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My understanding is that bridge champions can continue winning tournaments into their sixties, and even later in life. On the other hand, chess champions often seem to lose their crowns in their forties and fifties, and Go champions seem to make no further progress after their thirties. And of course, most sports champions are "done" by age 40, if not before.

Do bridge masters in fact last longer at or near the top than those of other games? And even so, would it make sense to have top bridge partners of very different ages where the older one might have better bidding judgment, and the younger one, greater endurance for the cut-and-thrust of "play?"

Source for Go: "The 1971 Honinbo Tournament," by James Davies. Source for others: Various Wikipedia biographies.

  • Interesting question, could you add some sources to verify your claims ? – Kii Jul 8 '16 at 7:41
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    @Kit: I just went through biographies of players from Wikipedia and various bridge sources, maybe 15-20 in all. I don't have any single, or even "grouped" sources except for Go. – Tom Au Jul 8 '16 at 7:44
  • @Kii I think you've got it the wrong way around. He's looking for sources to verify or debunk the claims. – corsiKa Jul 8 '16 at 15:50
  • @corsiKa : I may have misunderstood but, I want examples of bridge player being top 10 at the age of sixties. – Kii Jul 8 '16 at 16:23
  • @Kii: If I see e.g. Alan Truscott at age 64-years old win a major bridge tournament, I'm going to assume he's top 10, or something close. I asked the question to make sure I wasn't "seeing things," and also to wonder why, and whether it might be because s/he had a younger partner to help him/her over the rough spots. The other games don't feature partners. Arghya had a good answer. – Tom Au Jul 8 '16 at 16:45
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Not only do bridge players retain their abilities to a later age than Chess and Go players, they don't even attain their peak ability until an age, around forty or so, when they have decidedly passed their peak in Go and Chess.

Bob Hamman, born 1938, was ranked 7th in the world by the World Bridge Federation as of October, 2012, at the age of 74. His Championship performances in the preceding 5 years were:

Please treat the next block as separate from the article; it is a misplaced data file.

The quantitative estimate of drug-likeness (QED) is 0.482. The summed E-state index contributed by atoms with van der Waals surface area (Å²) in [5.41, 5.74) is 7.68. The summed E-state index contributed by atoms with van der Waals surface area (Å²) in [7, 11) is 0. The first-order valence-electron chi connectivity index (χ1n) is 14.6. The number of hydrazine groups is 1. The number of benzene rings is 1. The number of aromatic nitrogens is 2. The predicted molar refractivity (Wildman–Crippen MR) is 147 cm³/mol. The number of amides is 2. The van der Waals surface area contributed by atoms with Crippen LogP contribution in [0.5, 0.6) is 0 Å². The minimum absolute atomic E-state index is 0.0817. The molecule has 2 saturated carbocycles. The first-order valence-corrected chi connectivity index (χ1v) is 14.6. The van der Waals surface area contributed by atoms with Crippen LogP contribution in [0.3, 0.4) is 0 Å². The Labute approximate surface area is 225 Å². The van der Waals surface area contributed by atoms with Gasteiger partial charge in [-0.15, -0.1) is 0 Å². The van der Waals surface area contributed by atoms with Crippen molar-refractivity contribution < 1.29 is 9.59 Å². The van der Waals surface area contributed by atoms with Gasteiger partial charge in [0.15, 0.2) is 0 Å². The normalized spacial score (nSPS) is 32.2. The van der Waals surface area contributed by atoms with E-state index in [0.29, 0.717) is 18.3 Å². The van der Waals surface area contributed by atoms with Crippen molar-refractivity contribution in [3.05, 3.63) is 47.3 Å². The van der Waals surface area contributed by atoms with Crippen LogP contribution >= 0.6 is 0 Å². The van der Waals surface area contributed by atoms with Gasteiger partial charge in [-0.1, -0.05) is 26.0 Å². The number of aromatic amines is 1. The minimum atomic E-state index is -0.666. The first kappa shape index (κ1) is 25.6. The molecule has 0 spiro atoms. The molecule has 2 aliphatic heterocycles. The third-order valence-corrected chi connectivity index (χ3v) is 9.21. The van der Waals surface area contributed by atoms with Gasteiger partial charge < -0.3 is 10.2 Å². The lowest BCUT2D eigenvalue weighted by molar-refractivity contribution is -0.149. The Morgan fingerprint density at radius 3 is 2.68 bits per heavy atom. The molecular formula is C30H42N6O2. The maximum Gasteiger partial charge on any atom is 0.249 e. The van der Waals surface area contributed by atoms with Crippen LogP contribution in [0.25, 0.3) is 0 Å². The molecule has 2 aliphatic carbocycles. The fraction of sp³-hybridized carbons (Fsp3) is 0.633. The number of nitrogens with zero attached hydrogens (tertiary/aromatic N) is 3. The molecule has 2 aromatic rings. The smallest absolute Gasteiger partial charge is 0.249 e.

- Bermuda Bowl: Win 2009;
- United States Bridge Team Trial Championship: win 2008 & 2012;
- Spingold North American Championship: win 2007;
- Reisinger North American Championship: Win 2008;
- Open Board-a-Match Teams North American Championship: win 2008;
- Jacoby Open Swiss Teams North American Bridge Championship: win 2009;

A quick glance at Hamman's record suggests that this 5 year period may have been one of his most prolific, with seven significant wins.

Lorenzo Lauria, born July 7 1947, was ranked 5th in the world at that time at age 65.

Jeff Meckstroth, born May 1956, was ranked 6th in he world at that time at age 56.

Eric Rodwell, born May 1957, was ranked 8th in the world at that time at age 55.

Tor Helness, born 1957 or 1958, was ranked 10th at that time at age 54 or 55.

The youngest player in the top 10 at that time was Geir Helgemo, born February 1970, at age 42.

This is and has been consistent for the several decades that I have been playing the game - players very rarely crack top ten in the world until after 40, peak in their fifties and sixties, and often retain world championship caliber play (if not quite championship level play) into their seventies and eighties.

As posted on July 10, 2016, though apparently without adjustments for the cheating scandal of September 2015, the current WBF Top 10 Masterpoint holders with their ages are:

Fulvio Fantoni: Age 52 (disgraced)
Claudio Nunes: Age 48 (disgraced)

  1. Geir Helgemo: Age 46